A DOZEN Arab ambassadors have asked India to clarify its position on the US recognition of Jerusalem as Israel’s capital, diplomatic sources said, after New Delhi’s muted response suggested a shift in support for the Palestinian cause.
President Donald Trump abruptly reversed decades of US policy this month when he recognised Jerusalem as Israel’s capital. Trump also plans to move the US embassy to Jerusalem from Tel Aviv.
Countries around the world, including US allies Britain and France, criticised Trump’s decision, but India did not take sides.
Instead, the Indian foreign ministry in a brief statement, said India’s position was consistent and independent of any third party. The statement made no reference to Jerusalem and prompted criticism at home that it was insufficient, vague and anti-Palestinian.
Last week, envoys from Arab states including Saudi Arabia, Egypt and Kuwait based in New Delhi met Indian junior foreign minister MJ Akbar to brief the government about an Arab League meeting on December 9 condemning the US decision, a diplomatic and an Indian government source said.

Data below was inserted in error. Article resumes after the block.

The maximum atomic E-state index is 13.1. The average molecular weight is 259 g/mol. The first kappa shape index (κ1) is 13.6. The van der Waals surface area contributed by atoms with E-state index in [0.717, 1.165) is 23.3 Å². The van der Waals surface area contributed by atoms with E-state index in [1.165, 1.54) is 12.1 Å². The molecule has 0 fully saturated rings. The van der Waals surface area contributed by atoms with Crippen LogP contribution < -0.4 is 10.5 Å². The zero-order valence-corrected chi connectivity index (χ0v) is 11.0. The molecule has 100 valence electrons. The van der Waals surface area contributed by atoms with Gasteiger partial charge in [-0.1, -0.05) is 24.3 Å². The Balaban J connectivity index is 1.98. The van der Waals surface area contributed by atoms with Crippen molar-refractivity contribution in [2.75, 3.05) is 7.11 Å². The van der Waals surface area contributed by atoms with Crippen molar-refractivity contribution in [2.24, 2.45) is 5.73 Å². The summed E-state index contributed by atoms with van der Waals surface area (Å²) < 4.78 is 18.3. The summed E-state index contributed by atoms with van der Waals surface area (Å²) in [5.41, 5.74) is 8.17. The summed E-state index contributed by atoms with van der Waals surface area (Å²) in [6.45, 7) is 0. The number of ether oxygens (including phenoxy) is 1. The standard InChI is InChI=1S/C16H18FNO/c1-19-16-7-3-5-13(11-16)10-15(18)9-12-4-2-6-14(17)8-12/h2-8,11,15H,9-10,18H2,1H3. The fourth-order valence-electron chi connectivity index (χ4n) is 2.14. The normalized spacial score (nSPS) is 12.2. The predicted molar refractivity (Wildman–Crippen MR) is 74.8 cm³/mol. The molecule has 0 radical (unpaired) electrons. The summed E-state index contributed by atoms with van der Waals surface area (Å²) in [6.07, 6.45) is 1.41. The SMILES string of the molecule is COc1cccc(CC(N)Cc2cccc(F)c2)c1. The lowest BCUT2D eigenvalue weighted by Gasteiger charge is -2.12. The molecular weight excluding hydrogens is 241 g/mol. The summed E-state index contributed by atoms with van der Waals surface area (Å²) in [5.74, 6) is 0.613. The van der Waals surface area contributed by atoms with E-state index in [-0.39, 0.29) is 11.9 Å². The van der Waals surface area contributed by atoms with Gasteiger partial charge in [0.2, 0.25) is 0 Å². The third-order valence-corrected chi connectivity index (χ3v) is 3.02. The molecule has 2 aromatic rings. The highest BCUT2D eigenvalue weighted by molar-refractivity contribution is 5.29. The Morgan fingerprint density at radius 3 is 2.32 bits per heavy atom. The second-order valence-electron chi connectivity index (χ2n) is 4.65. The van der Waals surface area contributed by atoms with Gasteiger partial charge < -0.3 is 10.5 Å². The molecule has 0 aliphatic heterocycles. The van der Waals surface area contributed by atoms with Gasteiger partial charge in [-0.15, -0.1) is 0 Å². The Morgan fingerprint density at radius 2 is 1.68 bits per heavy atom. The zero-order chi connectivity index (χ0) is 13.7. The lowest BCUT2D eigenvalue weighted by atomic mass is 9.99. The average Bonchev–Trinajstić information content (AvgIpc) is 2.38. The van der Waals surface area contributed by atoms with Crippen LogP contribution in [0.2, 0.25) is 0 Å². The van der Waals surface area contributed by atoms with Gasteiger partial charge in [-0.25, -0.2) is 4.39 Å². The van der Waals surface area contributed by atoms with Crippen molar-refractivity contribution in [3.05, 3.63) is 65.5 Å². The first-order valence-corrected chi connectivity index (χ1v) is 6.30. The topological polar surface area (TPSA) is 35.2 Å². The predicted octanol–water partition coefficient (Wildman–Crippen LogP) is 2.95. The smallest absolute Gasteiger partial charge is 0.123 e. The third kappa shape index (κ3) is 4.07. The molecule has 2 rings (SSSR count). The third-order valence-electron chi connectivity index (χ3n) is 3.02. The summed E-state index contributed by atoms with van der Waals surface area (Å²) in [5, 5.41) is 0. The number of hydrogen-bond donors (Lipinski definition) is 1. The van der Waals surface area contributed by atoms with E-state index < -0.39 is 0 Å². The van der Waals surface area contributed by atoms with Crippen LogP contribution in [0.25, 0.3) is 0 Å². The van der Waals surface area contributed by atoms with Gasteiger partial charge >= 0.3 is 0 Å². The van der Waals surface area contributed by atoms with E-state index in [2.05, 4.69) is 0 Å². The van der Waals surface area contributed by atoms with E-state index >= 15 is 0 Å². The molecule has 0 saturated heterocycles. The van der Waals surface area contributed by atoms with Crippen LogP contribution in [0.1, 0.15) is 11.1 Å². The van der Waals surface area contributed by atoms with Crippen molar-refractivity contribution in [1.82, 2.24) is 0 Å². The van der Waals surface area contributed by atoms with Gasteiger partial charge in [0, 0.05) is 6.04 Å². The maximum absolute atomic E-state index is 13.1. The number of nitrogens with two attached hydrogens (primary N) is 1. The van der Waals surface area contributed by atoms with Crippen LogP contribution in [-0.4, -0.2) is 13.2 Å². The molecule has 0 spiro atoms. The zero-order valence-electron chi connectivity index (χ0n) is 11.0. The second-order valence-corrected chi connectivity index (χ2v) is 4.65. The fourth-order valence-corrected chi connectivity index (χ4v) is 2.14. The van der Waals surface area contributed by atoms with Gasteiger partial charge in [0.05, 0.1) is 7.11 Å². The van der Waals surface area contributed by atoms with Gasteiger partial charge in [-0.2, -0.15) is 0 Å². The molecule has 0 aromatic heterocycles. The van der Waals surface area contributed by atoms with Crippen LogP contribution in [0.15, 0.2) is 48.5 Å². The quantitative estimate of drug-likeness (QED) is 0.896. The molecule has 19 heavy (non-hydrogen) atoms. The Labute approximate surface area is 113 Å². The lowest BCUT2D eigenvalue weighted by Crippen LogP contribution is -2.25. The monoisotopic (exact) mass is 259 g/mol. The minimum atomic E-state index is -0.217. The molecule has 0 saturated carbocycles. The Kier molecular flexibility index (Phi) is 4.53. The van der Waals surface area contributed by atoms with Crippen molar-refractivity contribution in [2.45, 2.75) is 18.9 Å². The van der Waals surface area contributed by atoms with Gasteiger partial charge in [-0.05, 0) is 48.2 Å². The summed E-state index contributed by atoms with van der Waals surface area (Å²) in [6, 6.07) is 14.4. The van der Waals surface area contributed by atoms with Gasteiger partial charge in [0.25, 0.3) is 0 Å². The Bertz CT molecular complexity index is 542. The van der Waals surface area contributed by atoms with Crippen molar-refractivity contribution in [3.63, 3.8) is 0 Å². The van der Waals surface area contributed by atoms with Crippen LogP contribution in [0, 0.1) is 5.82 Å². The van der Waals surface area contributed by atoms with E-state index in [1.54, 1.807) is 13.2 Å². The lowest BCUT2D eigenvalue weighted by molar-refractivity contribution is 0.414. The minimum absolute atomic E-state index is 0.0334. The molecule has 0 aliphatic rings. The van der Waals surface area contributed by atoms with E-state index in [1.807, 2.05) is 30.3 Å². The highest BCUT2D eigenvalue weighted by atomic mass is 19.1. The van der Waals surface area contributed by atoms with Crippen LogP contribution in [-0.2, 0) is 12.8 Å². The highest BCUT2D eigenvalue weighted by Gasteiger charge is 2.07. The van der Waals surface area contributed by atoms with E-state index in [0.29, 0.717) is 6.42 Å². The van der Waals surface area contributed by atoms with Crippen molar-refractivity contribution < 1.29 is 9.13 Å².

The envoys also sought a more forthright Indian response, the sources said.
But Akbar gave no assurance and the Indian source said the government had no plans for a further articulation on Jerusalem, which is at the heart of the Israeli-Palestinian conflict.
Israel maintains that all of Jerusalem is its capital. Palestinians want East Jerusalem as the capital of a future independent state and say Trump’s move has left them marginalised and jeopardised any hopes of a two-state solution.
India was one of the earliest and most vocal champions of the Palestinian cause during the days it was leading the Non-Aligned Movement while it quietly pursued ties with Israel.
But under prime minister Narendra Modi, New Delhi has moved to a more open relationship with Israel.